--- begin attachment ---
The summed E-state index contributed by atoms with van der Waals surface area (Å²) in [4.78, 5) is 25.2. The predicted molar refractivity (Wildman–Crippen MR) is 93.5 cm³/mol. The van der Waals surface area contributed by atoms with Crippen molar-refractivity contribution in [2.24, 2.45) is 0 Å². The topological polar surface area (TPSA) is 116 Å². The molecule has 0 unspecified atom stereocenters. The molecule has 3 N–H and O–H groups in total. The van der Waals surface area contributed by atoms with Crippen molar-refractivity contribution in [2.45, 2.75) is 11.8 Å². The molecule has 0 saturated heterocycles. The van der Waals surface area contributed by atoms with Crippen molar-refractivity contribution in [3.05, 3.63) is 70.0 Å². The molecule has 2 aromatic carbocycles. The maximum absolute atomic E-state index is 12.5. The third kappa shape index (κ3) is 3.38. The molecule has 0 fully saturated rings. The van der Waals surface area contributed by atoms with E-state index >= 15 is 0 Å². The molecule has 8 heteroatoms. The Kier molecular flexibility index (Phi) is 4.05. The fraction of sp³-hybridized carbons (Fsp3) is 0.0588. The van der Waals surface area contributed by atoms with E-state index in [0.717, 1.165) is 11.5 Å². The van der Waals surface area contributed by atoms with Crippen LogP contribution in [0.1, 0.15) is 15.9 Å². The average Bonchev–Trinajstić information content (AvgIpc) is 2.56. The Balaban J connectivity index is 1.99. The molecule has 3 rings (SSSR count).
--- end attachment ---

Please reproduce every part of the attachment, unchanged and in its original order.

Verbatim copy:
The summed E-state index contributed by atoms with van der Waals surface area (Å²) in [4.78, 5) is 25.2. The predicted molar refractivity (Wildman–Crippen MR) is 93.5 cm³/mol. The van der Waals surface area contributed by atoms with Crippen molar-refractivity contribution in [2.24, 2.45) is 0 Å². The topological polar surface area (TPSA) is 116 Å². The molecule has 0 unspecified atom stereocenters. The molecule has 3 N–H and O–H groups in total. The van der Waals surface area contributed by atoms with Crippen molar-refractivity contribution in [2.45, 2.75) is 11.8 Å². The molecule has 0 saturated heterocycles. The van der Waals surface area contributed by atoms with Crippen molar-refractivity contribution in [3.05, 3.63) is 70.0 Å². The molecule has 2 aromatic carbocycles. The maximum absolute atomic E-state index is 12.5. The third kappa shape index (κ3) is 3.38. The molecule has 0 fully saturated rings. The van der Waals surface area contributed by atoms with E-state index >= 15 is 0 Å². The molecule has 8 heteroatoms. The Kier molecular flexibility index (Phi) is 4.05. The fraction of sp³-hybridized carbons (Fsp3) is 0.0588. The van der Waals surface area contributed by atoms with E-state index in [0.717, 1.165) is 11.5 Å². The van der Waals surface area contributed by atoms with Crippen LogP contribution in [0.1, 0.15) is 15.9 Å². The average Bonchev–Trinajstić information content (AvgIpc) is 2.56. The Balaban J connectivity index is 1.99. The molecule has 3 rings (SSSR count).